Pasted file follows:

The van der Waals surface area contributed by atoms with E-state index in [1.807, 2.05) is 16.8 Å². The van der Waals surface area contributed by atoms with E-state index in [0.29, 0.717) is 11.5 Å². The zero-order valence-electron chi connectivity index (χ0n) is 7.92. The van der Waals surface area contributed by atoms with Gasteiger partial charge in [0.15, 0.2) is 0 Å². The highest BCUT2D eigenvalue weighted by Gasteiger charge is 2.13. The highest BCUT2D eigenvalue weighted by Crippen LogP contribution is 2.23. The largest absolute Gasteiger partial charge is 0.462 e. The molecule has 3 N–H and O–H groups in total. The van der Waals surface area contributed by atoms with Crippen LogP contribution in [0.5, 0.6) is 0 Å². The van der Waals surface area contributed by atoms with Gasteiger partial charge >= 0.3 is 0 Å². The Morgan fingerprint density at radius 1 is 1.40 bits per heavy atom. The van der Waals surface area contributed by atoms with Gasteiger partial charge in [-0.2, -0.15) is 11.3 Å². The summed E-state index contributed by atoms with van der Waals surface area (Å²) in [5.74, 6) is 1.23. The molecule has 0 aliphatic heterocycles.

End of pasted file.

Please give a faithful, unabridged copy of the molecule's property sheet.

The van der Waals surface area contributed by atoms with E-state index in [1.807, 2.05) is 16.8 Å². The van der Waals surface area contributed by atoms with E-state index in [0.29, 0.717) is 11.5 Å². The zero-order valence-electron chi connectivity index (χ0n) is 7.92. The van der Waals surface area contributed by atoms with Gasteiger partial charge in [0.15, 0.2) is 0 Å². The highest BCUT2D eigenvalue weighted by Gasteiger charge is 2.13. The highest BCUT2D eigenvalue weighted by Crippen LogP contribution is 2.23. The largest absolute Gasteiger partial charge is 0.462 e. The molecule has 3 N–H and O–H groups in total. The van der Waals surface area contributed by atoms with Crippen LogP contribution in [0.5, 0.6) is 0 Å². The van der Waals surface area contributed by atoms with Gasteiger partial charge >= 0.3 is 0 Å². The Morgan fingerprint density at radius 1 is 1.40 bits per heavy atom. The van der Waals surface area contributed by atoms with Gasteiger partial charge in [-0.2, -0.15) is 11.3 Å². The summed E-state index contributed by atoms with van der Waals surface area (Å²) in [5.74, 6) is 1.23. The molecule has 0 aliphatic heterocycles.